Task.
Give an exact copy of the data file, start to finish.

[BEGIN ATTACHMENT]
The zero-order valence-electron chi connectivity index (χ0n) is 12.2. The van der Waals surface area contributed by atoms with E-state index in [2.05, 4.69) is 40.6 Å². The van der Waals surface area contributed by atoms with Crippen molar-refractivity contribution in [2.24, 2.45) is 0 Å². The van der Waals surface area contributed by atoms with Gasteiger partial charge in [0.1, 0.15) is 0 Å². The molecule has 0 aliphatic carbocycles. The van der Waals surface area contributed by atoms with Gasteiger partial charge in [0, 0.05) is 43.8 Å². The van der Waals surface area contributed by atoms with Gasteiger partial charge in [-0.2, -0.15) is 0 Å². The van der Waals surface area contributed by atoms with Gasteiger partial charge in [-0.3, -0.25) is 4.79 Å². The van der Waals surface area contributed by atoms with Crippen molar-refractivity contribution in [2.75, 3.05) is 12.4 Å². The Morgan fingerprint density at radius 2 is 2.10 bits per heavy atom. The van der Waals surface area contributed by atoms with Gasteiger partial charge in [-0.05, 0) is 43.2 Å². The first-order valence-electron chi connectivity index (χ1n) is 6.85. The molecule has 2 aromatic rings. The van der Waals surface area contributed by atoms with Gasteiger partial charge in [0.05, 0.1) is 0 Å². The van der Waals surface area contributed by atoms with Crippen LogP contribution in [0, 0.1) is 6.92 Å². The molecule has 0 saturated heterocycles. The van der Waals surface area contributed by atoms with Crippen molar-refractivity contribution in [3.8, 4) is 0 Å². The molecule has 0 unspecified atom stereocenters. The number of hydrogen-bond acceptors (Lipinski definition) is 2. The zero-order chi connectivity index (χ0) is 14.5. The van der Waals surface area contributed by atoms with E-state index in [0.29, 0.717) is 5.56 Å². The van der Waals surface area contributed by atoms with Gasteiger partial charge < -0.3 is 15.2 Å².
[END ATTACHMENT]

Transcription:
The zero-order valence-electron chi connectivity index (χ0n) is 12.2. The van der Waals surface area contributed by atoms with E-state index in [2.05, 4.69) is 40.6 Å². The van der Waals surface area contributed by atoms with Crippen molar-refractivity contribution in [2.24, 2.45) is 0 Å². The van der Waals surface area contributed by atoms with Gasteiger partial charge in [0.1, 0.15) is 0 Å². The molecule has 0 aliphatic carbocycles. The van der Waals surface area contributed by atoms with Gasteiger partial charge in [0, 0.05) is 43.8 Å². The van der Waals surface area contributed by atoms with Gasteiger partial charge in [-0.2, -0.15) is 0 Å². The van der Waals surface area contributed by atoms with Gasteiger partial charge in [-0.3, -0.25) is 4.79 Å². The van der Waals surface area contributed by atoms with Crippen molar-refractivity contribution in [2.75, 3.05) is 12.4 Å². The Morgan fingerprint density at radius 2 is 2.10 bits per heavy atom. The van der Waals surface area contributed by atoms with Gasteiger partial charge in [-0.05, 0) is 43.2 Å². The first-order valence-electron chi connectivity index (χ1n) is 6.85. The molecule has 2 aromatic rings. The van der Waals surface area contributed by atoms with Gasteiger partial charge in [0.05, 0.1) is 0 Å². The van der Waals surface area contributed by atoms with Crippen LogP contribution in [0, 0.1) is 6.92 Å². The molecule has 0 saturated heterocycles. The van der Waals surface area contributed by atoms with Crippen molar-refractivity contribution in [3.8, 4) is 0 Å². The molecule has 0 unspecified atom stereocenters. The number of hydrogen-bond acceptors (Lipinski definition) is 2. The zero-order chi connectivity index (χ0) is 14.5. The van der Waals surface area contributed by atoms with E-state index in [0.29, 0.717) is 5.56 Å². The van der Waals surface area contributed by atoms with Gasteiger partial charge < -0.3 is 15.2 Å².